Gulf-Muslim Brotherhood clandestine battle continues

Egyptian envoys fly to UAE to discuss recent arrests; Kuwaiti MP calls for investigation into potential Brotherhood sleeper cells.

By
January 3, 2013 22:51
2 minute read.
Egyptian President Mohamed Morsi

Egyptian President Mohamed Morsi speaking 390. (photo credit: REUTERS)

On Wednesday, two Egyptian envoys flew to the UAE to discuss the arrest of 11 of their citizens, who are suspected of belonging to a Muslim Brotherhood cell that was involved in espionage and sedition. This follows allegations by other Gulf countries of Muslim Brotherhood activity on their soil.

According to UAE paper The National, Egyptian President Mohamed Morsi sent his adviser for foreign affairs, Essam Haddad, to deliver a letter to UAE President Sheikh Khalifa.

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The 11 Egyptians arrested last month were under surveillance for some time. They are accused of espionage, holding secret meetings, sending large amounts of money to Muslim Brotherhood leaders in Cairo, and recruiting members.

The National reported that the group set up front companies in the UAE to send money illegally to the Muslim Brotherhood in Egypt. In addition, they are suspected of gathering information about UAE’s defense capabilities and transmitting it to Brotherhood representatives during secret meetings.

Egypt’s Muslim Brotherhood denied the accusations and said that its members were wrongfully arrested.

Mahmoud Ghozlan, a Brotherhood spokesman in Cairo said, “The claim that they are a cell seeking to destabilize the country is devoid of truth.”

Egypt’s ambassador to the UAE was quoted by The National saying, “We want people to be calm so that in the end it does not backfire on relations between the two countries.”

In September, the UAE arrested 60 Muslim Brotherhood members, who were accused of similar charges and plotting the overthrow of the government.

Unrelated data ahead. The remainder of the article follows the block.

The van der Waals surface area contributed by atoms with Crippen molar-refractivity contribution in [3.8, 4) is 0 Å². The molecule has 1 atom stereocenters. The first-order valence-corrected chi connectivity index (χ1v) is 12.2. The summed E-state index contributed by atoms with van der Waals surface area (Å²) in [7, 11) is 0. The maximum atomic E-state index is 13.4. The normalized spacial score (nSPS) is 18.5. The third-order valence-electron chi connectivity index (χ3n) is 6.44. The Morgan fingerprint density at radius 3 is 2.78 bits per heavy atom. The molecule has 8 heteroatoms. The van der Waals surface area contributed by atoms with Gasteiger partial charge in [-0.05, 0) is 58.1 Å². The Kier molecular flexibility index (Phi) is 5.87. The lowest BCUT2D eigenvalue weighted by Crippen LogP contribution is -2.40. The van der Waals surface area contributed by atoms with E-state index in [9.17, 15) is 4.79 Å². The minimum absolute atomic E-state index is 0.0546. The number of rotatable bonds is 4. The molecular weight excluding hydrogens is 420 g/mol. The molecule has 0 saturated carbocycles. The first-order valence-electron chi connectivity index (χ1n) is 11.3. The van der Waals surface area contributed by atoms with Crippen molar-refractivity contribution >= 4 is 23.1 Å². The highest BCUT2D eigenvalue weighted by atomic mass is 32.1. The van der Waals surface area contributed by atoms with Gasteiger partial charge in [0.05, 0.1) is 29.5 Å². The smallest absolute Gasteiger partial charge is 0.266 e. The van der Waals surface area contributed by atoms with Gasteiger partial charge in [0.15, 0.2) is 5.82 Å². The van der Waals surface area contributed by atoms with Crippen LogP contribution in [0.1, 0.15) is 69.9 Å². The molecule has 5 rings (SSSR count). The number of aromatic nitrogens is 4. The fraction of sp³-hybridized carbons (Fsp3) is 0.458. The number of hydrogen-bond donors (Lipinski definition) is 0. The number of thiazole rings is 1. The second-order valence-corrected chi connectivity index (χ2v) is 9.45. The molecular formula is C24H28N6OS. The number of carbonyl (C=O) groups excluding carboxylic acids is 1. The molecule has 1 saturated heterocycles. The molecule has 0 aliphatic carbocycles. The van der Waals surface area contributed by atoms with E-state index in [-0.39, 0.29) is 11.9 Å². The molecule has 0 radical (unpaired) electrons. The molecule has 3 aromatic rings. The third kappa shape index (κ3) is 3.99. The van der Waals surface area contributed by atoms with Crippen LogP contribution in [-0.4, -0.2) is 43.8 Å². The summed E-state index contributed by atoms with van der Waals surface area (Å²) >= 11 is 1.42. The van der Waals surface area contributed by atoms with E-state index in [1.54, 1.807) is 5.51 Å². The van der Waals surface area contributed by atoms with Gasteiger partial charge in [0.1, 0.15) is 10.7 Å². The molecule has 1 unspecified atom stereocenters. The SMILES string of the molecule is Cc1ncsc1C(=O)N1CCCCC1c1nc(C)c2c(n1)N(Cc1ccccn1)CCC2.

Gulf states distrust the Muslim Brotherhood, seeing them as a threat to their hold on power. After Morsi came to power in Egypt last year, they have become even more worried.

Tensions were also raised because former Egyptian presidential candidate and former Prime Minister Ahmed Shafiq went to the UAE right after losing the election to Morsi.

Shafiq has since been the target of a number of investigations in Egypt accusing him of corruption.

Meanwhile, the website Gulfnews reported that Kuwait MP Abdullah Al Tamimi called on the country’s Interior Ministry to ensure that the country was not housing Muslim Brotherhood sleeper cells. He said, “Kuwait must not be turned into an open field for such cells, especially that we have a large community of Egyptians.”

The Kuwait Times reported on Tuesday that Morsi denied similar claims that the Muslim Brotherhood was interfering in Kuwait’s internal affairs. Morsi responded that these rumors were spreading in Gulf countries in order to “create divisions between Arab nations.

Egypt respects the people of the Arabian Gulf countries, and I reiterate the fact that maintaining the Gulf’s security is crucial for the region’s collective security.”

Reuters contributed to this report.


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